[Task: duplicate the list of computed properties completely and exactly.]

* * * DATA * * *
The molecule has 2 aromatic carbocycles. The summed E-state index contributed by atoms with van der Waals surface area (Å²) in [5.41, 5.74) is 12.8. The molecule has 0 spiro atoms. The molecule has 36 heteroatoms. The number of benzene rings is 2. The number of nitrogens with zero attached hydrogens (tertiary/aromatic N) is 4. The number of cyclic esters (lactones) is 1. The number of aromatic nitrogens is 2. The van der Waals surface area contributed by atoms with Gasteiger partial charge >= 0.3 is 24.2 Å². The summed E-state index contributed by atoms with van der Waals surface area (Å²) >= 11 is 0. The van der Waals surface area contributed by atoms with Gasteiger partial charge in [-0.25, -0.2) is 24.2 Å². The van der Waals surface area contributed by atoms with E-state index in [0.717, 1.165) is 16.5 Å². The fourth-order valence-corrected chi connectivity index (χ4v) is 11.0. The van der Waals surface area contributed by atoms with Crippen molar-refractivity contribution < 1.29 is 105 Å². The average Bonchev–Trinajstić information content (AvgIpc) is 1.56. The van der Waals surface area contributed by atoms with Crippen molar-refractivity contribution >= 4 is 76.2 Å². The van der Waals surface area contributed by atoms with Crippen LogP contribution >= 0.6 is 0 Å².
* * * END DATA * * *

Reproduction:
The molecule has 2 aromatic carbocycles. The summed E-state index contributed by atoms with van der Waals surface area (Å²) in [5.41, 5.74) is 12.8. The molecule has 0 spiro atoms. The molecule has 36 heteroatoms. The number of benzene rings is 2. The number of nitrogens with zero attached hydrogens (tertiary/aromatic N) is 4. The number of cyclic esters (lactones) is 1. The number of aromatic nitrogens is 2. The van der Waals surface area contributed by atoms with Gasteiger partial charge >= 0.3 is 24.2 Å². The summed E-state index contributed by atoms with van der Waals surface area (Å²) >= 11 is 0. The van der Waals surface area contributed by atoms with Gasteiger partial charge in [-0.25, -0.2) is 24.2 Å². The van der Waals surface area contributed by atoms with E-state index in [0.717, 1.165) is 16.5 Å². The fourth-order valence-corrected chi connectivity index (χ4v) is 11.0. The van der Waals surface area contributed by atoms with Crippen molar-refractivity contribution < 1.29 is 105 Å². The average Bonchev–Trinajstić information content (AvgIpc) is 1.56. The van der Waals surface area contributed by atoms with Crippen molar-refractivity contribution >= 4 is 76.2 Å². The van der Waals surface area contributed by atoms with Crippen LogP contribution >= 0.6 is 0 Å².